Putting Learning into the Right Context for Children

How do you make learning about art, different cultures and even math relevant and engaging for kids?

Recently, one of my readers left a comment about a visit with her stepdaughter to the Rubin Museum of Art, which is dedicated to art of the Himalayas and surrounding regions.  It turned out to be a great experience for them both, because her stepdaughter had recently studied India in school and took pride in sharing what she had learned with her parents during the museum visit.

Another parent and photographer Darryl Nitke recently told me that he considers himself very educated, especially in the realm of art.  He said, however, that the one place where his middle and high school education had fallen short was teaching art, literature, science, music and philosophy independently and not putting context between them.  He does things differently with his son, who has been accompanying him to museums and galleries since he could walk.  He always tries to tie in visits with his child’s interests, current school topics or by putting the art they view into a historical context.  For example, due to the current tragedy in Japan, he is taking his son to the Met to see The Great Wave Off Kanagawa.

Darryl explained how this process of exploring art with his son came together during their trip to Rome last summer: “We took a bunch of photos at the major sites and of specific works in the museums. When my son started fifth grade this year, his history book had at least 10 photos of the same sites and museum pieces that we had seen—taken from exactly the same place! That really thrilled my son!”

I also recently met parent and sculptor Skye Ferrante while waiting in line with our kids for the MoMA’s Material Lab.  We struck up a conversation about why we teach our kids about art.  He subscribes to Ray Bradbury’s philosophy that “life is a search of metaphors for life” and believes art is a great metaphor for teaching his daughter about the world.

“I learned more about French History from Victor Hugo than I did from a text book,” he said.  “But I’m biased: I’m an artist.”

Nonetheless, I’m seeing the idea of “context” being carried over into subjects other than social studies and art.  My first-grader recently proclaimed that she “hates” math but couldn’t really explain why.  Hoping to glean some insight, my husband and I both attended “Math Day” at her school.  We learned that the school’s math program is based on a problem-solving approach rooted in everyday situations.  “By making connections between their own knowledge and experiences, children learn basic skills in meaningful contexts, so that mathematics becomes ‘real,’” said the principal.  Again, it’s all about the context.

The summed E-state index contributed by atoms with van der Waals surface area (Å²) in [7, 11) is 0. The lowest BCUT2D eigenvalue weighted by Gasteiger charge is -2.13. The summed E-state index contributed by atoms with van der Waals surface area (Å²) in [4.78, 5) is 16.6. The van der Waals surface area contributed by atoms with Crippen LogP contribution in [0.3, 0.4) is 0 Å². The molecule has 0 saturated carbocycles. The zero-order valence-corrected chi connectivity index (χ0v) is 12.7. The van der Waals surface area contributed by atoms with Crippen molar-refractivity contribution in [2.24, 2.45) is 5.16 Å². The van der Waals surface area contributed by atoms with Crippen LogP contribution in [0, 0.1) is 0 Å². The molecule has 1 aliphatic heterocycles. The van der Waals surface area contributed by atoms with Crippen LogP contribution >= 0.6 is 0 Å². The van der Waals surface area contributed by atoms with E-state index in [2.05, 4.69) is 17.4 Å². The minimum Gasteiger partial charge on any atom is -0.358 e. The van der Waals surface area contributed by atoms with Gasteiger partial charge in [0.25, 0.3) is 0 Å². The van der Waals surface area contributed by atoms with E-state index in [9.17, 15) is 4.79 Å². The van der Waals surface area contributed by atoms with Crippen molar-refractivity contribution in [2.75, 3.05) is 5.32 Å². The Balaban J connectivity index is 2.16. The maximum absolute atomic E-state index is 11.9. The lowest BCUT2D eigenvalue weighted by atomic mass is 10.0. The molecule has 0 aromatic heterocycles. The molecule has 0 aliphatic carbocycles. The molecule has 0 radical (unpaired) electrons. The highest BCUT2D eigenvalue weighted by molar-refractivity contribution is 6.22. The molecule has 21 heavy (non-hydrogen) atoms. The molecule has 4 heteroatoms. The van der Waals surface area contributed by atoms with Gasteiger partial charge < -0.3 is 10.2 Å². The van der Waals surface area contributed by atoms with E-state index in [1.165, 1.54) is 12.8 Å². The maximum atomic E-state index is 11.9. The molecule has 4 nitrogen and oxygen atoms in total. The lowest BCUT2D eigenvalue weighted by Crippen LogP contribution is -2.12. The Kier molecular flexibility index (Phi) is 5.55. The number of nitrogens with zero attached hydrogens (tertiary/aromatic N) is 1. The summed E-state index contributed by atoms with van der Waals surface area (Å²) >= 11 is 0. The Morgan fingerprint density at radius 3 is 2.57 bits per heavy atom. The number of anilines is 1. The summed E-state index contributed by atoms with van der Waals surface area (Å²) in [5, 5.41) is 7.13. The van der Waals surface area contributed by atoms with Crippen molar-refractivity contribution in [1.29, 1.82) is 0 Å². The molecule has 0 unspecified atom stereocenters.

After being stumped by a fourth-grade math problem, we wondered how long we could continue helping her with her homework, let alone encourage her to like math.  We learned math in more of a rote fashion.  And, I’ll be honest, I never liked math either.

A visit to her classroom was more promising.  We saw the concepts that the principal spoke about in action.  The children were writing numbers, reading word problems, building towers with blocks that represented different numbers and calculating the tall totals, solving math puzzles on the class Smart Board and using a giant number line that stretched half of the room, while collaborating with each other through addition and subtraction to reveal a mystery number.  And my daughter seemed very into it.  Was she just having a bad day when she made that proclamation?

I’ve since tried to casually incorporate more math into everyday activities, such as cooking, playing games like Mancala and Monopoly or figuring out the 25 percent savings off a doll that she wanted.  The head of the school’s Computer Lab suggests students can stay on top of their math skills during spring and summer breaks by playing games on age-appropriate educational websites.  He recommends:

http://www.aplusmath.com/;

http://www.brainpopjr.com/math/;

and http://resources.oswego.org/games/.

I also read good reviews of the following iPad/iTouch apps and will be giving them a try with my daughter: Math BingoMath Board and Tic Tac Math.

Comments

  1. This discussion is very exciting and begs another question: How do we prepare the next generation for talking and working across traditional divides? I've had the privilege of being involved in the development of NYU Abu Dhabi — NYU's campus in the United Arab Emirates — which is an inspiring and groundbreaking university dedicated to developing the next generation's leaders. By assembling the brightest students from around the world, they discover early on in their development how to think globally. This will set them apart from those with more insular educations. This larger scope has great promise for not only solving problems that transcend country and cultural boundaries, but also for developing new forms of creative expression.

    Linda G. Mills
    New York University
    Senior Vice Provost for
    Undergraduates in the Global Network University
    Professor, Social Work, Public Policy, and Law
    NYU Abu Dhabi
    Associate Vice Chancellor
    Admissions and Financial Support

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